Defining Success: What is Your Motivation?

What is success? Is it a state of achieving a large enough number, in terms of annual income, to prompt friends and acquaintances to say, “wow, you’re really successful.” Is it owning the nicest car, the nicest house, or earning the most pretentious title on your business card?

Often times, in today’s world, it would seem that the answer to the above questions would be a simple “yes.” In contemporary times, it seems that the metrics utilized by society to judge the attainment of that ever so elusive concept of success seem to be objective: income levels, house and/or vehicle size, quality or cost, etc. When was the last time you heard someone say, “wow, that person is really successful-they smile more than anyone I know.”

Chances are, the smiling individual, if lacking expensive objective measures of success, would be viewed as nothing more than a happy idiot by those who do not lack those objective measures (possessions, titles, incomes, etc.).

But why isn’t happiness the ultimate measure of success? Is there anything more valuable than enjoying what you do with your day? Is there anything more important than being happy? Is there anything worse than dreading the day ahead, no matter how much money you will make during that day? Isn’t happiness what all those fancy possessions and titles are intended to facilitate in the first place? After all, what good does a fancy car do if its only function is to drive you to a job that you hate everyday? What good is that pretentious title on your business card if its only function is to pay for the car that drives you to the job that you hate and the nice house that you never see because you are always working?

Almost three years ago, I left a “successful” career in commercial real estate at home in California in order to take a month-long surf trip in Indonesia. That one-month was so good that it turned into two, then three, then four, until I simply decided that I wasn’t ready to come back. After two years of wandering around the world and surfing the world’s best waves, and funding it anyway that I could along the way-with freelance writing, construction work, farm work, wine sales, or whatever else I could do to earn a buck-I finally did return.

In general, old colleague’s applauded the unplanned sabbatical. They said things like “I’ve always wanted to do something like that,” or “I’ve always wished that I could do what you did, Evan.” However, when it came to interviewing for jobs upon my return, the idea of taking time off from a career in order to focus on happiness for a while made absolutely no sense to people.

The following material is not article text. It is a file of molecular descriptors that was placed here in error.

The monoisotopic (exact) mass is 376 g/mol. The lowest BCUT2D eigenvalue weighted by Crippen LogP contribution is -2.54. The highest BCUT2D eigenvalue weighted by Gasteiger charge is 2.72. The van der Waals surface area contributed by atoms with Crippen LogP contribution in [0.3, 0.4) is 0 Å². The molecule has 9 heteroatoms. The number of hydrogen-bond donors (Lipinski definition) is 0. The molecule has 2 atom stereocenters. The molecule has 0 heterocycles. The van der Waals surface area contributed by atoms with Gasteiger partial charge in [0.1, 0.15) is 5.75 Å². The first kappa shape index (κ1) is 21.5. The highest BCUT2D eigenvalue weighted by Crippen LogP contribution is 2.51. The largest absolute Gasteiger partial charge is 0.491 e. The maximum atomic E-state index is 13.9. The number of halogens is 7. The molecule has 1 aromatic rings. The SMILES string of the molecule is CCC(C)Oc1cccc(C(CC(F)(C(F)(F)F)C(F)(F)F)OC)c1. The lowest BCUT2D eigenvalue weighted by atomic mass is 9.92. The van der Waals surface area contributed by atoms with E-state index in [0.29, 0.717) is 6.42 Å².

“Why would you leave?” was a typical first interview question.

To which, I would answer, “I had what I viewed as a once-in-a-lifetime opportunity to go see the world, so I took it.”

“But why would you leave for so long?” was practically the uniform response, as if any trip lasting more than the allotted vacation time given by one’s employer is simply incomprehensible to career-driven individuals.

“Well, I was gone for so long because I had the opportunity to experience other cultures by living in the midst of them, pursue my passion of surfing amongst the world’s best waves, learn, grow as a person, and pretty much decimate my bucket list in the process.”

This is when blank stares and awkward silence would punctuate the conversation and a mystical, career-minded, circular logic would lead the interviewer to ask, “But why did you leave?”

“Well, I’ve always dreamed of surfing places like G-land, Jeffery’s Bay, Desert Point, and Western Australia since I was a kid. I had the opportunity to do that, plus a million other things I never even thought to dream of as I lived and traveled in those places.”

“But why did you leave?”

That mindset, which I have encountered over and over again, still perplexes me to no end. However, if you are reading this, you obviously are aware of something that is very important: the true definition of success. You are investigating a career in the surf industry because you love surfing, and you hope to make a living that is connected to that love. You are investigating a career in surfing because you understand that happiness is the most important thing in life. Giant houses, fancy titles on your business card, and pretentious cars obviously aren’t driving your career search, otherwise you would have signed up for the Wall Street Careers newsletter. You are looking to find a place where your passion is understood amongst your colleagues, and that sounds remarkably like a very big first step towards success.

Posted by: Evan Morgan, on April 8, 2014
Categories: Articles